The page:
If I remember rightly, Gemita, it takes a couple of hours to do a flutter ablation. Flutter is due to a circular rhythm, usually around the tricuspid ( ie. right side of heart) valve. My original flutter ablation was done on the right side, 11 years ago, and is still good. So, Julros, the outcome remains very good. My consultant says they are better at doing these than 10 years ago. There is state of the art software - the hospital is trialing Ripple Mapping software ( for the technical minder and the curious see: https://www.ncbi.nlm.nih.gov/pmc/articles/PMC5089464/

You will see from the information I have referred you to that the software builds up a 3-D image of the electrical activity of your heart chambers. Such clever stuff. You need markers over your chest and a central reference point. I wonder if they use a red sticker!

Thank you all  for your best wishes.

I never realised you could get atrial fibrillation in the left atrium. This seems to be related to scar tissue from the atrial fibrillation ablation (s) [two in my case]. 

If you want to understand the mechanism, may I suggest you read:

https://www.ncbi.nlm.nih.gov/books/NBK540985/

There is always more to learn. No doubt the electro-cardiologists enjoy this developing area of cardiology. 

 

 

Sounds promising

by Gemita - 2024-02-16 04:48:04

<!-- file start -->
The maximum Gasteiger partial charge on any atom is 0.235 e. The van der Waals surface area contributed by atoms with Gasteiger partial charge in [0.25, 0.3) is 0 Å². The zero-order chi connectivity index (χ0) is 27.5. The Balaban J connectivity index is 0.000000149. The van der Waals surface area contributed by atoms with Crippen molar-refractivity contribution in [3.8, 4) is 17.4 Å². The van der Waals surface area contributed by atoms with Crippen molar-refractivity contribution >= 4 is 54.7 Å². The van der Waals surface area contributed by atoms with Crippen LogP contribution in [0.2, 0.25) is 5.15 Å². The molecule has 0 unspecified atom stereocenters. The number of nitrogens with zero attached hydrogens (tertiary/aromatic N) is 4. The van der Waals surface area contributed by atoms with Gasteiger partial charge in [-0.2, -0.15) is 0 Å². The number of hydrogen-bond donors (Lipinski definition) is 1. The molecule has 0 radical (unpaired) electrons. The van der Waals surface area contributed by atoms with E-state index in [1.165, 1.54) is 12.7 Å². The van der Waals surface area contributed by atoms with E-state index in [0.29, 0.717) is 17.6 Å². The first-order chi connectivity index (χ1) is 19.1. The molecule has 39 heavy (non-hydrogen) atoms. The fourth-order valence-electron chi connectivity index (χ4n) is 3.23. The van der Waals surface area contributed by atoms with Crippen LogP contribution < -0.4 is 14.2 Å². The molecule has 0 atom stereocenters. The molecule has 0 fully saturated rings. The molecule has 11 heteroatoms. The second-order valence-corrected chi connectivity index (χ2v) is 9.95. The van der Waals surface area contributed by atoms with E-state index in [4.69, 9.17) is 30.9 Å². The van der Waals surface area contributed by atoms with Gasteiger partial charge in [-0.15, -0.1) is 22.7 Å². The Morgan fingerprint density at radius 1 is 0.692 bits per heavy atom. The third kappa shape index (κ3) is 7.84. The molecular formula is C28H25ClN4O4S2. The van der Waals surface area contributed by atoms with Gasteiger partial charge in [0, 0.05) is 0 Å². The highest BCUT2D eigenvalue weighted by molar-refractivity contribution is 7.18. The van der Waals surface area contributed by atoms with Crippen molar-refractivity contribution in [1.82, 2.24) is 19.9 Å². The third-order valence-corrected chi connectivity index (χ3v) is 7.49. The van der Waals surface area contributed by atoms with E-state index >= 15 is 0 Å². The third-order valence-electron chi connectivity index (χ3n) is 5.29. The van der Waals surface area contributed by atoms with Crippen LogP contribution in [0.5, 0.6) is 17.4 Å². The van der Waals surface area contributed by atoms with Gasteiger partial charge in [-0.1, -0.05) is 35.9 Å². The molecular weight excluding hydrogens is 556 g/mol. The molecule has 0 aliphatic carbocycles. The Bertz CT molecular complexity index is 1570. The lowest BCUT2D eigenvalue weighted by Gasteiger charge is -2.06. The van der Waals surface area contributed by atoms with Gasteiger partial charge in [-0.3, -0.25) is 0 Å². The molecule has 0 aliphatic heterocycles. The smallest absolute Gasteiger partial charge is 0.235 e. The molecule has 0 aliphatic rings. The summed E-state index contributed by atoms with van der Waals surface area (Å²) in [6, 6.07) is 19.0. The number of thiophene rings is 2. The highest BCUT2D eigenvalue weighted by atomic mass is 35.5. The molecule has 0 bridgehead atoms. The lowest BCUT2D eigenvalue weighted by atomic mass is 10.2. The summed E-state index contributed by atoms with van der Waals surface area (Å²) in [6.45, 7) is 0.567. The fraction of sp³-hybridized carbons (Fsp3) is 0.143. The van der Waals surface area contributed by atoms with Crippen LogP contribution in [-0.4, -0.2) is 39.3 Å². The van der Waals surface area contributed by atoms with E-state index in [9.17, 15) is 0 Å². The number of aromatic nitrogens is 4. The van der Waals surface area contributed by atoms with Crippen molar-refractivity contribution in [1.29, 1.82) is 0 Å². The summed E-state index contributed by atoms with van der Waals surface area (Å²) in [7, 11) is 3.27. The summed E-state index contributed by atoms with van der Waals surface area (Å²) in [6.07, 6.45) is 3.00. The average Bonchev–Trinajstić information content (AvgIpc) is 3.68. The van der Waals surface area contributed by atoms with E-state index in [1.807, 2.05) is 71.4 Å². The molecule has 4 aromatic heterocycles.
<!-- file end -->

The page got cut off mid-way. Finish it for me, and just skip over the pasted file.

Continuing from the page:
Thank you for the feedback Selwyn.  Ripple Mapping I see allows for the precise identification of the Atrial Tachycardia substrate in a “scarred atrium”, thus identifying the tachycardia's true mechanism and optimal ablation site, without the need for an experienced computer-operating assistant.  Sounds really promising and I will know what to ask about should my intermittent Flutter progress. 

I am keeping my fingers crossed for you.  I see you will be put to sleep so you won't be following the procedure, but wouldn't it be interesting if we could?

https://www.ncbi.nlm.nih.gov/pmc/articles/PMC6304800/

Sounds Promising

by Selwyn - 2024-02-16 12:20:46

Thanks for the paper about Ripple Mapping Gemita.

It is co-authored  by my consultant  (Dr Luther), so I expect I am in very good hands.

The lady who deals with my pacemaker settings ( Susan Hughes), also co-writes about Ripple Mapping- a wonderful treatment for venticular tachycardias.

https://onlinelibrary.wiley.com/doi/10.1111/jce.15766

Thank goodness we have such centres of excellence locally.

 

Atrial flutter ablation.. My 4th ablation.

by Selwyn - 2024-02-22 10:43:49

Well, three and a half hours later, my heart was back in sinus rhythm having had a general anaesthetic,  and I only had 5 hours to lay flat on my back post operatively. I can't say hospital ceilings are interesting.

I had a transoesophageal echocardiogram to exclude clot in the atria.

Thanks to the skill of my cardiologist, he eventually managed to get a catheter in my coronary sinus. Using CARTO navigation and an Octaray catheter ( https://www.jnjmedtech.com/en-US/product/octaray-mapping-catheter-trueref-technology) he found my right atrium was being activated from my left!  My intra-atrial septum was perforated to give access to the left atrium. They then were able to  map-zapped one area of activation in the left atrium , and then noted another area to zapp. As soon as the second area was zapped, the arrythmia  settled. Burst pacing confirmed this is now not a problem.

Unfortunately, it seems I have an area of scarring in my left atrium of unknown cause. There is a likelihood of having another area fire off to cause the same problem.